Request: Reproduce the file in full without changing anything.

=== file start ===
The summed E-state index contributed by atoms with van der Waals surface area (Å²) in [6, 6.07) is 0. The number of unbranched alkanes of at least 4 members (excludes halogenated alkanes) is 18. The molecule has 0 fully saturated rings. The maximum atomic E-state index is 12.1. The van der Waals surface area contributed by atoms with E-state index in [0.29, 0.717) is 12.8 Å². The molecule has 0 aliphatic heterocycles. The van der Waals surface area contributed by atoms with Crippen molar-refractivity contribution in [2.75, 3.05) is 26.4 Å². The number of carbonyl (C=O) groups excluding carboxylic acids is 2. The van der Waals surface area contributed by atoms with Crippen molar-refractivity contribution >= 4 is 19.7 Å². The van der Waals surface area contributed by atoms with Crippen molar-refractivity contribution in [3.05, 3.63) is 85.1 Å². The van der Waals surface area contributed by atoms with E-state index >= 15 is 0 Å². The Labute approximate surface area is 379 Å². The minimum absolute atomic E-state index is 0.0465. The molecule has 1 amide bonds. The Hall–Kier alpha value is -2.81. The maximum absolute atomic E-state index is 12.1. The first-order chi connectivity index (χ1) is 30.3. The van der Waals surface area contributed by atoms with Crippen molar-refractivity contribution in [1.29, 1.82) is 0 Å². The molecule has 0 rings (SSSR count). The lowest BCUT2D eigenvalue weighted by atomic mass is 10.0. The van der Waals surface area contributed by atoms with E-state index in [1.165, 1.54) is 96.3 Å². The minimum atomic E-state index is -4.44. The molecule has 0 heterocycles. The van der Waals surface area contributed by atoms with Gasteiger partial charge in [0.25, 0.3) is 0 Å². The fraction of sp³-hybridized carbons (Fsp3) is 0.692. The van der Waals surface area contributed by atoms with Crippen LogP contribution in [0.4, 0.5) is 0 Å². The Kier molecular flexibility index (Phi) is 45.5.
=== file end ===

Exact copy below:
The summed E-state index contributed by atoms with van der Waals surface area (Å²) in [6, 6.07) is 0. The number of unbranched alkanes of at least 4 members (excludes halogenated alkanes) is 18. The molecule has 0 fully saturated rings. The maximum atomic E-state index is 12.1. The van der Waals surface area contributed by atoms with E-state index in [0.29, 0.717) is 12.8 Å². The molecule has 0 aliphatic heterocycles. The van der Waals surface area contributed by atoms with Crippen molar-refractivity contribution in [2.75, 3.05) is 26.4 Å². The number of carbonyl (C=O) groups excluding carboxylic acids is 2. The van der Waals surface area contributed by atoms with Crippen molar-refractivity contribution >= 4 is 19.7 Å². The van der Waals surface area contributed by atoms with Crippen molar-refractivity contribution in [3.05, 3.63) is 85.1 Å². The van der Waals surface area contributed by atoms with E-state index >= 15 is 0 Å². The Labute approximate surface area is 379 Å². The minimum absolute atomic E-state index is 0.0465. The molecule has 1 amide bonds. The Hall–Kier alpha value is -2.81. The maximum absolute atomic E-state index is 12.1. The first-order chi connectivity index (χ1) is 30.3. The van der Waals surface area contributed by atoms with Crippen molar-refractivity contribution in [1.29, 1.82) is 0 Å². The molecule has 0 rings (SSSR count). The lowest BCUT2D eigenvalue weighted by atomic mass is 10.0. The van der Waals surface area contributed by atoms with E-state index in [1.165, 1.54) is 96.3 Å². The minimum atomic E-state index is -4.44. The molecule has 0 heterocycles. The van der Waals surface area contributed by atoms with Gasteiger partial charge in [0.25, 0.3) is 0 Å². The fraction of sp³-hybridized carbons (Fsp3) is 0.692. The van der Waals surface area contributed by atoms with Crippen LogP contribution in [0.4, 0.5) is 0 Å². The Kier molecular flexibility index (Phi) is 45.5.